A tight state budget was cited by New Haven’s Community Foundation as well.
A valley Foundation release said, “many of these local nonprofits are currently challenged by both state and federal budget crises, which are projected to have a short and long term effect on services.”
Grants were awarded through VCF’s responsive grantmaking cycle, which is done with its partner in philanthropy, The Community Foundation for Greater New Haven (TCF). The program is funded by a generous annual grant from TCF’s Gates and field of interest funds, as well as VCF’s unrestricted and field of interest funds.
Additionally, some of VCF’s donor advised fundholders contributed from their funds to help make these grants possible. The funds included support from the Agape Fund, the Salvatore and Linda Tiano Coppola Family Fund, the Mary Fund, the Sally and Dominick Thomas Fund, the John Tyma Fund, the Warichar Family Fund, and the John and Laura Zaprzalka Family Fund.
The following is a list of the 2017 VCF Responsive Grant recipients:
Boys & Girls Club of the Lower Naugatuck Valley: to provide general operating support for cultural, recreational, physical, and educational programs to Valley youth. $120,000
Central Connecticut Coast YMCA: to provide general operating support for the Valley YMCA programming that builds healthy spirit, mind, and body for Valley residents. $90,000
Griffin Hospital: to support the update of radiation oncology equipment at the Center for Cancer Care. $25,000
Housatonic Council, Boy Scouts of America: to provide general operating support for scouting programs for Valley youth. $100,000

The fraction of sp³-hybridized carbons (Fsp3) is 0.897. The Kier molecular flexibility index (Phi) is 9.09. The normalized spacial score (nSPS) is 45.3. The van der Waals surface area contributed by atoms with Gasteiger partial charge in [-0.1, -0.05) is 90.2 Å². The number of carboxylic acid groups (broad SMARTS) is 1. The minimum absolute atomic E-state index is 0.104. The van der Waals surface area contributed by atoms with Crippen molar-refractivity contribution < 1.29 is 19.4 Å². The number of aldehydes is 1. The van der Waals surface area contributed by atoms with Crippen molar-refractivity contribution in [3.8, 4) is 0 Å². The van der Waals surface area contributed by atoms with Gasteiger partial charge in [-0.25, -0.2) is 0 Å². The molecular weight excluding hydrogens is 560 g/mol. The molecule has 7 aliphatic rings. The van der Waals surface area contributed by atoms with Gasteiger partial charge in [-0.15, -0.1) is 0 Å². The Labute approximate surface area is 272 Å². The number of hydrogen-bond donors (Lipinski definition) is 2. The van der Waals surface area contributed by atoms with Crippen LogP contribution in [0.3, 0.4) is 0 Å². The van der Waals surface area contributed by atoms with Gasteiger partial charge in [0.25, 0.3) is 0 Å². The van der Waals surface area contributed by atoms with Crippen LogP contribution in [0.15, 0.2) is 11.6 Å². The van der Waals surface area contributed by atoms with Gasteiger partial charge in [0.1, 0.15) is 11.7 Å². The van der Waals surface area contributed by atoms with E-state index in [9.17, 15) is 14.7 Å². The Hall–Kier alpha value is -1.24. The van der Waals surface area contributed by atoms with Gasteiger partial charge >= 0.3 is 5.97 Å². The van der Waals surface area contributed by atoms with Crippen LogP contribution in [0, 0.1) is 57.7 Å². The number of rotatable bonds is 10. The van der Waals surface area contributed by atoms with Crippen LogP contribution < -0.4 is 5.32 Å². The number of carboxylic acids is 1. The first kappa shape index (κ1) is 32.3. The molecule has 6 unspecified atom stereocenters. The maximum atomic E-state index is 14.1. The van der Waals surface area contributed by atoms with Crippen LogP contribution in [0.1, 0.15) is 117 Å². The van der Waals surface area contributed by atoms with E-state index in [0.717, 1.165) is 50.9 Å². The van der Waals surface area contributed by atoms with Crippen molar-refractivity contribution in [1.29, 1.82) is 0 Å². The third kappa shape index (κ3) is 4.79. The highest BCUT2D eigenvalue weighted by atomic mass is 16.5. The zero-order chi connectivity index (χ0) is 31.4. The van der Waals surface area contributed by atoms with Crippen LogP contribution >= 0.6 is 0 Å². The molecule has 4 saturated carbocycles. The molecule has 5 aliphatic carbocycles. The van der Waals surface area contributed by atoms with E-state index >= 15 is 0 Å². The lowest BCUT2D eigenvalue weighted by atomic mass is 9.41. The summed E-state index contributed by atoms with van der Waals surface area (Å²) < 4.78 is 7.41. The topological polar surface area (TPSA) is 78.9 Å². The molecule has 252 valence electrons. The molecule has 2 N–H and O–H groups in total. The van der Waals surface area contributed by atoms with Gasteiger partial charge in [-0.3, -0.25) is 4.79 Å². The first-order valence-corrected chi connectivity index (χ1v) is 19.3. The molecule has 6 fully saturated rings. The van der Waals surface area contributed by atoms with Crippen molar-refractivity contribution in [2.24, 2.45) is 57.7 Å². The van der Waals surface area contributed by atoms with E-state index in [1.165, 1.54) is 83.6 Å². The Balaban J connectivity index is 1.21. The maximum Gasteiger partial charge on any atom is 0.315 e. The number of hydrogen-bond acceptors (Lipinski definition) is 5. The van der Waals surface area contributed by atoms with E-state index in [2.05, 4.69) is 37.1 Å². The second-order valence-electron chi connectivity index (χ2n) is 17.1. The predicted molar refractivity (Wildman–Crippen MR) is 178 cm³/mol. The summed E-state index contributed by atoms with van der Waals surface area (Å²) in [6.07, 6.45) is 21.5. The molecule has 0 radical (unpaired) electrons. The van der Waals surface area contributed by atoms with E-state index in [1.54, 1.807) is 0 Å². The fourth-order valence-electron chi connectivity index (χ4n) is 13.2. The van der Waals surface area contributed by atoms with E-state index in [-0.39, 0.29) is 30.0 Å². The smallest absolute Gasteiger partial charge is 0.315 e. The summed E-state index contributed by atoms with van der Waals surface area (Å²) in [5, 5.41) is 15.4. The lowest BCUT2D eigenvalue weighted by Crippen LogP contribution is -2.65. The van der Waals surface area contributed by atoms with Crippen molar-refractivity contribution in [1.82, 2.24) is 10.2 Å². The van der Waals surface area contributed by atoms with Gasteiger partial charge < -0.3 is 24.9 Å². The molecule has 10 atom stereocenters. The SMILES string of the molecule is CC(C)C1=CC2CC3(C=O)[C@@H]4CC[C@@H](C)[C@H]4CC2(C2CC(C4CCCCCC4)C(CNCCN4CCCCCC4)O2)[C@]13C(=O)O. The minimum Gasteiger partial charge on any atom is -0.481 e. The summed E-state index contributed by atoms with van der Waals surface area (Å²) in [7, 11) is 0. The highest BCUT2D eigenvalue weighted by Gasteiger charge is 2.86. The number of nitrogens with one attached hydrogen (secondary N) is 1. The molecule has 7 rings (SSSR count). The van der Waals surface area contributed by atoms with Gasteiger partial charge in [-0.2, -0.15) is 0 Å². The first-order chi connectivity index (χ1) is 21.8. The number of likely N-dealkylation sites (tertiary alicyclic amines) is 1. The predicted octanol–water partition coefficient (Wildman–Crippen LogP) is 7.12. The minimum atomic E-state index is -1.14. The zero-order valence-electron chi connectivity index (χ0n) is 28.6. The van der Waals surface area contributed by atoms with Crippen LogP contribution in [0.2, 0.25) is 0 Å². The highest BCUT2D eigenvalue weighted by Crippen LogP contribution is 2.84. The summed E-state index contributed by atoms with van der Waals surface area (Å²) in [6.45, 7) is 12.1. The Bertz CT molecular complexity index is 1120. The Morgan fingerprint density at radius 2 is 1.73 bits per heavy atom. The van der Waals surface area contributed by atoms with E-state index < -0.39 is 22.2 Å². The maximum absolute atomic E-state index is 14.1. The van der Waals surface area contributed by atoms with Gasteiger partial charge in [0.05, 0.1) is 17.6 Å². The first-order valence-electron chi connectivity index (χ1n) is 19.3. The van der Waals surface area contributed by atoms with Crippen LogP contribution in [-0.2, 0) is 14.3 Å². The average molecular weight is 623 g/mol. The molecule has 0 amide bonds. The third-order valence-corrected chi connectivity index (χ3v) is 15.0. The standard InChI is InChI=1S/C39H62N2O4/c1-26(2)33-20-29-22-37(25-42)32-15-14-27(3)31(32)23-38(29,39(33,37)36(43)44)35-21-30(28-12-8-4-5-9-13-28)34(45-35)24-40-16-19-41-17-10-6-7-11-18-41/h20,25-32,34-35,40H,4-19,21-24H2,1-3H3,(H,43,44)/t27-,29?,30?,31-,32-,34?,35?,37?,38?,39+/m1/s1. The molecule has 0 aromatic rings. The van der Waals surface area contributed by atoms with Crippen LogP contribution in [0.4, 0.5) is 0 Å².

Literacy Volunteers of Greater New Haven: to provide general operating support for adult literacy tutoring in Greater New Haven and the Valley. $60,000
Massaro Community Farm, Inc.: to provide general operating support to maintain a historic farm using organic practices, to provide fresh produce to the needy, and to build community through farm-based education and events. $60,000
Online Journalism Project, Inc.: to provide general operating support for The Valley Independent Sentinel. $120,000
Salvation Army, Greater Valley Corps: to support the Emergency Assistance program which includes a Client Choice Food Pantry, Bread and Pastry Program, Thanksgiving food distribution, Back-to-School backpack distribution, clothing and furniture vouchers, and rental and utility assistance. $60,000
Shelton Economic Development Corporation: to provide general operating support to advance the economic development and public welfare of the City of Shelton. $10,000
Shelton Historical Society, Inc.: to provide general operating support for the preservation of items of Shelton's history, educational programming and the maintenance of a museum and its collections. $34,000
TEAM, Inc.: to provide general operating support for multigenerational service delivery system focused on support services, early childhood, and elderly services. $160,000
Valley Council for Health and Human Services: to support the establishment of a Valley Food Bank Network that will raise awareness of food insecurity in the Valley, implement best practices amongst Food Pantries, enhance services/outcomes for individuals accessing these Food Pantries, and galvanize increased community-support toward the work of established Food Pantries. The Valley United Way is acting as the fiscal sponsor. $42,000
For more information about VCF’s grant programs, please call 203-751-9162, or visit our website at www.valleyfoundation.org.